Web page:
November 4, 2013 at 9:43 am

Three Students from Chinese University Visit Molecular and Cellular Biology

Internationalization and globalization are realities in today’s world. So too, these factors are influencing education and research, resulting in rapid changes in all aspects of these endeavors. In recognition of these rapid changes, the Ohio University Interdisciplinary Graduate Program in Molecular and Cellular Biology and the Capital Normal University College of Life Sciences in Beijing, China, established a cooperative research scholars program in April 2011.

This year three students from Capital Normal University are visiting Ohio University: Siqi Shen, He Zhang, and Lingyu Zhang; MCB faculty mentors are Dr. Xiao ChenDr. Mario Grijalva, and Dr. Shiyong Wu.

“The main objective of this agreement is to take steps to ensure that graduating students and faculty are well-prepared for the challenges and opportunities of an increasingly interconnected world,” says Dr. Robert A. Colvin, Professor of Biological Sciences and Director of the Interdisciplinary Graduate Program in Molecular and Cellular Biology.

Now in its third year, the agreement has provided the mechanism for senior undergraduate students at Capital Normal University to visit Ohio University and conduct research with faculty members in MCB. In addition MCB faculty have traveled to Capital Normal University as visiting faculty and taught a short course on a topic related to their research. The future goals of this program will be to increase collaborative research and educational activities between the two institutions, faculty and students.

Established in 1954, Capital Normal University is a key university in Beijing and is supported by the Beijing “211” Project. CNU is a comprehensive university that focuses on teacher training and encompasses liberal arts, sciences, engineering, management, law and education. It is currently expanding to be an international research institute dedicated to inspiring a new age of scientific achievement.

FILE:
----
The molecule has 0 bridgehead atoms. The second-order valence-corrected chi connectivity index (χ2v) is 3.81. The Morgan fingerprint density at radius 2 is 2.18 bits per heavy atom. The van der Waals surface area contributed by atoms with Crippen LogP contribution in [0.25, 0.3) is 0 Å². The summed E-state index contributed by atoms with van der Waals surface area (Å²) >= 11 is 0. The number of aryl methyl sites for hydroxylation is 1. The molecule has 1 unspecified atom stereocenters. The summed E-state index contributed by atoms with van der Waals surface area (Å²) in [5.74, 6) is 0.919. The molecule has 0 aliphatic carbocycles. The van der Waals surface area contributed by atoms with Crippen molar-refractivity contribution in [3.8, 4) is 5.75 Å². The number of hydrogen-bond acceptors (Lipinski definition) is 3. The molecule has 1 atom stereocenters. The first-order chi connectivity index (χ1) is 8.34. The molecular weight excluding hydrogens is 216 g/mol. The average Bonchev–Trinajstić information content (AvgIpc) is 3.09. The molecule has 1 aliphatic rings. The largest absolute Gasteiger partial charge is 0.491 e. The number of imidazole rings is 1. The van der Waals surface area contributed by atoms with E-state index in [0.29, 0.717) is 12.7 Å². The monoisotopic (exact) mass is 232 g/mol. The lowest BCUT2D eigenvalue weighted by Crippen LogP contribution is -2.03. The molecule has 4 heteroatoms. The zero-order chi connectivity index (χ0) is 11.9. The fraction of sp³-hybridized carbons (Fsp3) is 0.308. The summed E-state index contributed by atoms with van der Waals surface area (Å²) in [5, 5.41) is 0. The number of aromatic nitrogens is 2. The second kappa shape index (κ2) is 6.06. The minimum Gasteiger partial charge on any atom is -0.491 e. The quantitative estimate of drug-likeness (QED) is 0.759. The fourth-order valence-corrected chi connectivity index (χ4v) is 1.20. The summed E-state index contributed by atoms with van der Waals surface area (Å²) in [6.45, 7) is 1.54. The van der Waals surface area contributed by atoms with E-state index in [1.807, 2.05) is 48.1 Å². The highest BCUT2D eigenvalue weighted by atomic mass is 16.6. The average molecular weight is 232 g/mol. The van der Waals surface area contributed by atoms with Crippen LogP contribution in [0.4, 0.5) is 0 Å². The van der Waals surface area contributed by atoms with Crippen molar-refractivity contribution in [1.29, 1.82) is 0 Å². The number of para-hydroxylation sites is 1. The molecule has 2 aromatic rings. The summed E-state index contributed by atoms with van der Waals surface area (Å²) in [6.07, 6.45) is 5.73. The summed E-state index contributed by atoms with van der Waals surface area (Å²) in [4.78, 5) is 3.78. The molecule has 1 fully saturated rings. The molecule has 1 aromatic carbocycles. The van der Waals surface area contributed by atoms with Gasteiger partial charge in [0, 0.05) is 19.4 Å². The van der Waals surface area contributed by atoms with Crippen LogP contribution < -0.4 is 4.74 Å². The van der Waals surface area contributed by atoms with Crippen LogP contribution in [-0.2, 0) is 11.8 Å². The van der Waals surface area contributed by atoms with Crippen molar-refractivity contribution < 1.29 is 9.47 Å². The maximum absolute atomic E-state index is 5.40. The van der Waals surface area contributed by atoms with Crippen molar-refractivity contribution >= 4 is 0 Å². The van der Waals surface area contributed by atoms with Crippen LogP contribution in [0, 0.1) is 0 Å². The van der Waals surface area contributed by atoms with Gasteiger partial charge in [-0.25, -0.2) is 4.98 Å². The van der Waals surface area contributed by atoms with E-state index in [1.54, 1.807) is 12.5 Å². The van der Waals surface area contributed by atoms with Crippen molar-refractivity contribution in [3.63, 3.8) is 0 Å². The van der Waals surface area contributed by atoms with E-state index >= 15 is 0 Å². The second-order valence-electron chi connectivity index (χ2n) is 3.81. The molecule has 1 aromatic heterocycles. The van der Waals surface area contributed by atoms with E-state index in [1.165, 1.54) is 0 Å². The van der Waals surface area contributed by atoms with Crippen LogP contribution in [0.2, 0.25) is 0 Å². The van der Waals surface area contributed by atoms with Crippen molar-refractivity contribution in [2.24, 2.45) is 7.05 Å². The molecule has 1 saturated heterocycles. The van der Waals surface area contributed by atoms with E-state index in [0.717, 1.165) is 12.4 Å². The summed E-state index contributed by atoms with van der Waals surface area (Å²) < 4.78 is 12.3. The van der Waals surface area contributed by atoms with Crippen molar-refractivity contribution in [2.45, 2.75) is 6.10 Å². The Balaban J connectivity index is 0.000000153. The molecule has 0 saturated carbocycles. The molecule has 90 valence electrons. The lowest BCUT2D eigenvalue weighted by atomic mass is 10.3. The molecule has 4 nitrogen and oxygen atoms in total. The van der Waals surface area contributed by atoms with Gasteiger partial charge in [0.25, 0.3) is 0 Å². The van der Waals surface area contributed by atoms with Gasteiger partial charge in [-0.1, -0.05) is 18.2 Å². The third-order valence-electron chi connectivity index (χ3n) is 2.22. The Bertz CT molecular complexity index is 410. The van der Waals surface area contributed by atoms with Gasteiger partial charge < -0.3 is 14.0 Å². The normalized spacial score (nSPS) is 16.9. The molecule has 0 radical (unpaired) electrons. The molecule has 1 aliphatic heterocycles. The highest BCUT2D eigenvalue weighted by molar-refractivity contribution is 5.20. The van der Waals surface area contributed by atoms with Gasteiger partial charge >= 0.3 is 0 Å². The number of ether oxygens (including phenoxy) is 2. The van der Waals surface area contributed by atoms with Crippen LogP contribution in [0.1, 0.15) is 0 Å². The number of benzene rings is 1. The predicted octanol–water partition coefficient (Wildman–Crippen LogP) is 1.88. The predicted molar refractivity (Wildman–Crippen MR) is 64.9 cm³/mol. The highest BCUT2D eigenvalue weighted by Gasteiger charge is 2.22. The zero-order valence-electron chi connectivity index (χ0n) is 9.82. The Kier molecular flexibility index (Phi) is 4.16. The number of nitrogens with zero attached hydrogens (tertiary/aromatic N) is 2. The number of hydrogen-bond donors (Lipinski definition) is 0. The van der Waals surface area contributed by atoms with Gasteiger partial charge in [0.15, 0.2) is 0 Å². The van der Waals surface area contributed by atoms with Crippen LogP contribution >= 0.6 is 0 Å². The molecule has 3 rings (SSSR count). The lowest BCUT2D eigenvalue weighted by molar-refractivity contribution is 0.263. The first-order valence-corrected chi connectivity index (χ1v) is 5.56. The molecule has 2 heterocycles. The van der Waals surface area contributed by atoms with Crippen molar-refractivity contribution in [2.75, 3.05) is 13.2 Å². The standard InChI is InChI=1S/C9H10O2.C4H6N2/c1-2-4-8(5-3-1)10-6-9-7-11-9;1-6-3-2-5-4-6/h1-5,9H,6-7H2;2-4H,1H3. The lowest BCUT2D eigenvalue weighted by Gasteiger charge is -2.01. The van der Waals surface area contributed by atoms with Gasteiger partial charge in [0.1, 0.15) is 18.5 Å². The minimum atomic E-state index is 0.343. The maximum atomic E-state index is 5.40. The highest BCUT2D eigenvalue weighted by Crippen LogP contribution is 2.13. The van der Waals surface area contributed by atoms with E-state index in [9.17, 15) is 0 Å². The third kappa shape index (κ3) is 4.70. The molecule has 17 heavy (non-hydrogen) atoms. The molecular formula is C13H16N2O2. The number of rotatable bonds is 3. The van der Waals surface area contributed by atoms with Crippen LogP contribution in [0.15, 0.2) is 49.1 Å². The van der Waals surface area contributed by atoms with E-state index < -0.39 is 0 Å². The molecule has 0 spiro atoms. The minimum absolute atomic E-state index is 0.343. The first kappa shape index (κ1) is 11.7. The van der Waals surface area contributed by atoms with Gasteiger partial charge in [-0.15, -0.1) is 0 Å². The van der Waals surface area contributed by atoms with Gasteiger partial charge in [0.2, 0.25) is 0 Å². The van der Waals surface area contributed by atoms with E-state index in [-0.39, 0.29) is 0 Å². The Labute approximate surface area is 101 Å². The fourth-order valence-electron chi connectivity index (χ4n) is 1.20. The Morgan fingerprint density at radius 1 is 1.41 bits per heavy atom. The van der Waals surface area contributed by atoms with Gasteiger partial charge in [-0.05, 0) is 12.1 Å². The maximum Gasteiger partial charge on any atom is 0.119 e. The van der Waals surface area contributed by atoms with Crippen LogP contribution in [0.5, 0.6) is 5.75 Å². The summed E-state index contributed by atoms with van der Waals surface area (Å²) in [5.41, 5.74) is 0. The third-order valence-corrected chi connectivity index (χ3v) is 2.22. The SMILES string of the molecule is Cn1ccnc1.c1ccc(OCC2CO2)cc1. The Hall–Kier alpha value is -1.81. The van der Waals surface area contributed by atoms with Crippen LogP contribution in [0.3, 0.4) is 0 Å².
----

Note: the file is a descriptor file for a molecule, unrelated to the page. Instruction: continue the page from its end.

Meet the Capital Normal Students

Siqi Shen: “I am a senior undergraduate student from Beijing, China. I study biotechnology at Capital Normal University. In the beginning of my sophomore year, I joined the 1st Capital Normal University Research Oriented Training Program where I began investing the function of the enzyme Uev1A in human breast cancer migration, invasion and metastasis. I studied a novel downstream target of Uev1A which is critical for its metastatic role. Furthermore, I spent several months studying the N-6-Methyladenosine in RNA in Dr. Chuan He/Guifang Jia’s Lab in PKU. I also studied drosophila stem cell model in Dr. Yan Song’s Lab in PKU. Discovering unknown things by doing sciences inspired me to pursue a career in science.

“The top research environment and research facility at Ohio University attracted me to apply for MCB/CNU Research Scholars Program. I am currently working in Dr. Shiyong Wu’s lab, participating in the research titled ‘The impact of radiotherapy on cancer invasiveness and metastasis.’ I am focusing on the regulation of a specific kind of integrin after ionizing radiation. The challenging part and also the most interesting part to me is how to design experiments to figure out the mechanism underlying the research results. My goal is to learn how to work independently, doing small research project and analyzing the results critically. This experience will be helpful for my future in scientific research.”